Friday, September 7, 2012

1941 Marches On

Not only did a columnist die on September 23, 1941 but that was also the day that Basil Rathbone visited Vancouver as part of a war bond drive. This legendary actor is thought by some to have been the best Sherlock Holmes in the movies.

On October 21, a record was set when five women were elected as MLAs. One was Tilly Rolston from Vancouver Point Grey. Tilly would cross the floor from Conservative to Social Credit and in 1952 become Minister of Education.

Vancouver Burrard elected Mrs. Grace MacInnis - wife of Angus MacInnis, CFF member at Ottawa; Mrs. Laura Jamieson from Vancouver Central and Mrs. Dorothy Steeves from North Vancouver.

Four days later North Vancouver No. 5 was launched in False Creek. This was the last car ferry for the North Vancouver Ferry System - this service had started in 1900. Maintenance costs and improvement in vehicle traffic such as the Lion's Gate Bridge forced the company to close in 1958.

October 27 was the day that the troop transport Awatea left Vancouver for Hong Kong. This vessel was filled with troops of Winnipeg Grenadiers and the Royal Rifles of Canada. (Just for your information, Awatea is Maori for 'Eye of Dawn')

For five months, skilled technicians at the Vancouver Daily Province newspaper had been working hard to install intricate mechanisms to control the large presses. On October 28, the wife of the newspaper's production manager - W.W. Southam - pressed the buttons that brought the roaring machines to life.

Maj-Gen Victor Odlum of Vancouver had briefly been in command of the 2nd Division overseas. On November 6, 1941, Prime Minister Mackenzie King chose Odlum to be the new high commissioner to Australia. (ambassador) The PM is said to have told the House of Commons that 'nobody was so well qualified as Gen. Odlum'.

On November 9, the Westminster Regiment sailed for overseas service.

It was on November 12, 1941 that the first blood was donated to the Red Cross in Vancouver. Mayor Jack Cornett drew the name of a New Westminster grocer, Jimmy Muir, from a hat and gave man the honour of being the first person in Vancouver to give blood to the blood bank. Another early donor was David Smith, a carpenter at the Boeing factor on Coal Harbour. There were 500 men working at the factory at the time and every one of them donated blood. This blood was sent overseas to the war zone.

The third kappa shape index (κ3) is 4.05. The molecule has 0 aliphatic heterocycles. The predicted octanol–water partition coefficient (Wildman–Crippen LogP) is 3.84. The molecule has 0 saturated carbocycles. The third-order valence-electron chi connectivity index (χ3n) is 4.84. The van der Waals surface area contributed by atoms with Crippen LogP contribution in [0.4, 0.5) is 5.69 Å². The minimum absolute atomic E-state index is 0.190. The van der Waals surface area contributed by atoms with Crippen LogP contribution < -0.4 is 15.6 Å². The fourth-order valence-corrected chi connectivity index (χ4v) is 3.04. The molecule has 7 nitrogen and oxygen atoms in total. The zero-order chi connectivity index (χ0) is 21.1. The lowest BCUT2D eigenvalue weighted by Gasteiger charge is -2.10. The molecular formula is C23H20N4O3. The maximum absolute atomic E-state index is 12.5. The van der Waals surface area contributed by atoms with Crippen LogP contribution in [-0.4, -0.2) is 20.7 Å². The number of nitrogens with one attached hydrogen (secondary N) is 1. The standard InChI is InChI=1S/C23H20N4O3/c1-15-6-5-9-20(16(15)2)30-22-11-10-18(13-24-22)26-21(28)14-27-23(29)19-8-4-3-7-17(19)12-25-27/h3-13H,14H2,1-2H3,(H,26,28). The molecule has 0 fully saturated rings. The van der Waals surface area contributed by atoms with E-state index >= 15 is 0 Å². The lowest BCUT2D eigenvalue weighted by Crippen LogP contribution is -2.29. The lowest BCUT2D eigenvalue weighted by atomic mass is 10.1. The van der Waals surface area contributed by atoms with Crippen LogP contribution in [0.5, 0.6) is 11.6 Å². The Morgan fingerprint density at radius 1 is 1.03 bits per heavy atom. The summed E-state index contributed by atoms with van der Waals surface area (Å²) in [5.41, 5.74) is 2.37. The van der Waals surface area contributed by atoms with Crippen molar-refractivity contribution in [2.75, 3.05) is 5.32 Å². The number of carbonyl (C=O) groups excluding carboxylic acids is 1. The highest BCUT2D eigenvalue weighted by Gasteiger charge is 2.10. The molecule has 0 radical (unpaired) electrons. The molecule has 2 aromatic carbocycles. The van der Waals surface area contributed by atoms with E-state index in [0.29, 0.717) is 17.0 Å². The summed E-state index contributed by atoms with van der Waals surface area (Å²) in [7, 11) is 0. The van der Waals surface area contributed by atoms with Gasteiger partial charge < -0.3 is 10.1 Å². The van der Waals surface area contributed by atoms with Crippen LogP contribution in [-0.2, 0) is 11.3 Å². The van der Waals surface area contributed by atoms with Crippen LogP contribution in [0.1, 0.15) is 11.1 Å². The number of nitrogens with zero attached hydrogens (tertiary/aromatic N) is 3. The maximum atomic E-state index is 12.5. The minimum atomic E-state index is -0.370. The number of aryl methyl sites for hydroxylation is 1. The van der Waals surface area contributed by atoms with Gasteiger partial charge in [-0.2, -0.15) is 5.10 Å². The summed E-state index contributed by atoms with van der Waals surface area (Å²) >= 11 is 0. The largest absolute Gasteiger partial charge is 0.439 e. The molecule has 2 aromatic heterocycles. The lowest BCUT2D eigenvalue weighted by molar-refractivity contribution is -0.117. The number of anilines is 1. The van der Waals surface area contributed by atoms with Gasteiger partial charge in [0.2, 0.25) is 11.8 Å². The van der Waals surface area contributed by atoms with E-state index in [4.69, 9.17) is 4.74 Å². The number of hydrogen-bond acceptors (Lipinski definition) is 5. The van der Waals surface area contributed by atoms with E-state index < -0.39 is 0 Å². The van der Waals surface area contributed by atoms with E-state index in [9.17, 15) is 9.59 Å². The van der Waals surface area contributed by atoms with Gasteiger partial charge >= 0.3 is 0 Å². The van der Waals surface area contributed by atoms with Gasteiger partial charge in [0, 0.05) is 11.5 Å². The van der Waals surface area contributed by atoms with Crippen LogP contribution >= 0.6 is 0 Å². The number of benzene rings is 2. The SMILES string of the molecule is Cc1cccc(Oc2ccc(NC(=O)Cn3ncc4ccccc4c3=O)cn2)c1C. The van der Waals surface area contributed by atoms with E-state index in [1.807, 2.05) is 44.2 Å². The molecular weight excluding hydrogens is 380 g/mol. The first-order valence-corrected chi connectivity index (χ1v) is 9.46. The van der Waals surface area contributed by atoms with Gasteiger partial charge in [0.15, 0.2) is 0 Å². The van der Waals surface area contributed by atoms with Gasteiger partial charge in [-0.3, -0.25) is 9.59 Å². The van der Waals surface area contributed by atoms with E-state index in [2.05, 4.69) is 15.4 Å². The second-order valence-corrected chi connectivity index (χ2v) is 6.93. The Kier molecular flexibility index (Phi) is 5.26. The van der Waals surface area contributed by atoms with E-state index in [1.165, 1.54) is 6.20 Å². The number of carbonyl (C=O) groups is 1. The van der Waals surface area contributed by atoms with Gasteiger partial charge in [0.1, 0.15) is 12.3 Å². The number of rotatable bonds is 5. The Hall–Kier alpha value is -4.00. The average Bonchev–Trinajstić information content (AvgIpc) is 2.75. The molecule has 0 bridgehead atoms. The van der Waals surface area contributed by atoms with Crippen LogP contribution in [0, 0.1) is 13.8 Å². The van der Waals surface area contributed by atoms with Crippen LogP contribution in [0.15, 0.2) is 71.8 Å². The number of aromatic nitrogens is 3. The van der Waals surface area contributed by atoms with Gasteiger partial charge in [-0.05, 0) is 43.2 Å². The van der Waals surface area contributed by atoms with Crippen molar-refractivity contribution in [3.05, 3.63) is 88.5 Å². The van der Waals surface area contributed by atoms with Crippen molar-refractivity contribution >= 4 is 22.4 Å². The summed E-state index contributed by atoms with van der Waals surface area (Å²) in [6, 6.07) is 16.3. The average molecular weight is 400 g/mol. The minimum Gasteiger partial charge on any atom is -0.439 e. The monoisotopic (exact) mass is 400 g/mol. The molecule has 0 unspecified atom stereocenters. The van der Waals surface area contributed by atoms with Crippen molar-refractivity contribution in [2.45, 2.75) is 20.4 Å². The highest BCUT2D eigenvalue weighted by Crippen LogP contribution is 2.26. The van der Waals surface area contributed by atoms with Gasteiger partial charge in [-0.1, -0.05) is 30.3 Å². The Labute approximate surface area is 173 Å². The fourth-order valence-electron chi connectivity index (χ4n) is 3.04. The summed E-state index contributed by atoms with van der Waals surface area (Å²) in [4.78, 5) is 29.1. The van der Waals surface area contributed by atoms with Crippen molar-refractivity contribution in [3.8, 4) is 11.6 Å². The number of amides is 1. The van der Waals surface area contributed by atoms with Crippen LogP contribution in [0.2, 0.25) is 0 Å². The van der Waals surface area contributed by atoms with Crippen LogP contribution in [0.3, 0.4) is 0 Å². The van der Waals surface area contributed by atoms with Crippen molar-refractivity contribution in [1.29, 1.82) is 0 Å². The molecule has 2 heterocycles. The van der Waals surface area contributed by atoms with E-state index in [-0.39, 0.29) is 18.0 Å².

On November 25, Frederick S. Maclure died at Iona Island at the age of 77. Maclure was the co-publisher of the Vancouver Daily World with his sister Sara Ann McLagan.

November 26, W.A.C. (William Andrew Cecil) Bennett was first elected. Bennett would go on to become British Columbia's longest serving premier with just over twenty years in service.

November 26, 1941, was also the day that John Howe Carlisle died at the age of 84. Carlisle was Vancouver's first Fire Chief, starting out as a volunteer in the fire brigade in May 1886 - just before the Great Fire in June. A year later he had made brigade chief and by 1889,  Carlisle was chief of the Vancouver police department with eight full men and twelve call men. In 1906, there were 35 full time paid men, two engines, a 75-foot aerial truck and village truck, three two-horse hose wagons, two chemical two-horse wagons, two combined two-horse hose and chemical wagons and 15 firehalls. John Howe Carlisle served as Fire Chief for forty two years and he was the first to be awarded Vancouver's Good Citizen Award in 1922.

Thanks goes once again to the History of Metropolitan Vancouver website for the information.

I hope you can find the beauty around you.

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  1. Such a beautiful site, Karen. I love your flowers and the lovely colors. I know Vancouver well. My daughter lived there for 5 years, so we had lots of chances to visit.

  2. Wonderful as usual chickie! Basil is my all time favorite Sherlock Holmes too. Loved all the pictures of the flowers, so beautiful.